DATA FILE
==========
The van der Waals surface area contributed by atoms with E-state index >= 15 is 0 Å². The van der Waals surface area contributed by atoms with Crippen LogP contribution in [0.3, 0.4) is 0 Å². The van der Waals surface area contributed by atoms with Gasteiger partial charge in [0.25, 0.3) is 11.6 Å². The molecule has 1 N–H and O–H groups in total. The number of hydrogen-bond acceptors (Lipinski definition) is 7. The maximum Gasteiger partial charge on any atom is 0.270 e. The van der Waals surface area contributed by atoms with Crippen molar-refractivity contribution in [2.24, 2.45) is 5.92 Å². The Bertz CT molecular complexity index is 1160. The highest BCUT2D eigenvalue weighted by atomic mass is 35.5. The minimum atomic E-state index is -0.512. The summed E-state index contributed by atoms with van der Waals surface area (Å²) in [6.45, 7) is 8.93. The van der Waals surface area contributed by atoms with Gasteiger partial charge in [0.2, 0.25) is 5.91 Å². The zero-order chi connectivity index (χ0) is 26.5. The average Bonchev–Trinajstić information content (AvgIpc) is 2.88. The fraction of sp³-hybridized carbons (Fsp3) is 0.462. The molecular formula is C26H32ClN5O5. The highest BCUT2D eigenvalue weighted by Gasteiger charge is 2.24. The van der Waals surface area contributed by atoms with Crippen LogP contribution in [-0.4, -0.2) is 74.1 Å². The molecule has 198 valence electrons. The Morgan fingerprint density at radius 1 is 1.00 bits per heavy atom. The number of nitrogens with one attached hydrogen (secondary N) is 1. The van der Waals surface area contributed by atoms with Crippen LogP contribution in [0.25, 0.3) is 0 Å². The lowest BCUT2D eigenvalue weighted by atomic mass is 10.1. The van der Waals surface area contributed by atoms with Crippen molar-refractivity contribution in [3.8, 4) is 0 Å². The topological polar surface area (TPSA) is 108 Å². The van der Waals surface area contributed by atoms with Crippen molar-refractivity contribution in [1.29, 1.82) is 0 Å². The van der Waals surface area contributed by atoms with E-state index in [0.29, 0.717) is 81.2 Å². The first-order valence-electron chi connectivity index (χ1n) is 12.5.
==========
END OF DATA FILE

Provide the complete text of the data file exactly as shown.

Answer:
The van der Waals surface area contributed by atoms with E-state index >= 15 is 0 Å². The van der Waals surface area contributed by atoms with Crippen LogP contribution in [0.3, 0.4) is 0 Å². The van der Waals surface area contributed by atoms with Gasteiger partial charge in [0.25, 0.3) is 11.6 Å². The molecule has 1 N–H and O–H groups in total. The number of hydrogen-bond acceptors (Lipinski definition) is 7. The maximum Gasteiger partial charge on any atom is 0.270 e. The van der Waals surface area contributed by atoms with Crippen molar-refractivity contribution in [2.24, 2.45) is 5.92 Å². The Bertz CT molecular complexity index is 1160. The highest BCUT2D eigenvalue weighted by atomic mass is 35.5. The minimum atomic E-state index is -0.512. The summed E-state index contributed by atoms with van der Waals surface area (Å²) in [6.45, 7) is 8.93. The van der Waals surface area contributed by atoms with Gasteiger partial charge in [0.2, 0.25) is 5.91 Å². The zero-order chi connectivity index (χ0) is 26.5. The average Bonchev–Trinajstić information content (AvgIpc) is 2.88. The fraction of sp³-hybridized carbons (Fsp3) is 0.462. The molecular formula is C26H32ClN5O5. The highest BCUT2D eigenvalue weighted by Gasteiger charge is 2.24. The van der Waals surface area contributed by atoms with Crippen LogP contribution in [-0.4, -0.2) is 74.1 Å². The molecule has 198 valence electrons. The Morgan fingerprint density at radius 1 is 1.00 bits per heavy atom. The number of nitrogens with one attached hydrogen (secondary N) is 1. The van der Waals surface area contributed by atoms with Crippen LogP contribution in [0.25, 0.3) is 0 Å². The lowest BCUT2D eigenvalue weighted by atomic mass is 10.1. The van der Waals surface area contributed by atoms with Crippen molar-refractivity contribution in [3.8, 4) is 0 Å². The topological polar surface area (TPSA) is 108 Å². The van der Waals surface area contributed by atoms with Crippen molar-refractivity contribution in [1.29, 1.82) is 0 Å². The van der Waals surface area contributed by atoms with E-state index in [0.29, 0.717) is 81.2 Å². The first-order valence-electron chi connectivity index (χ1n) is 12.5.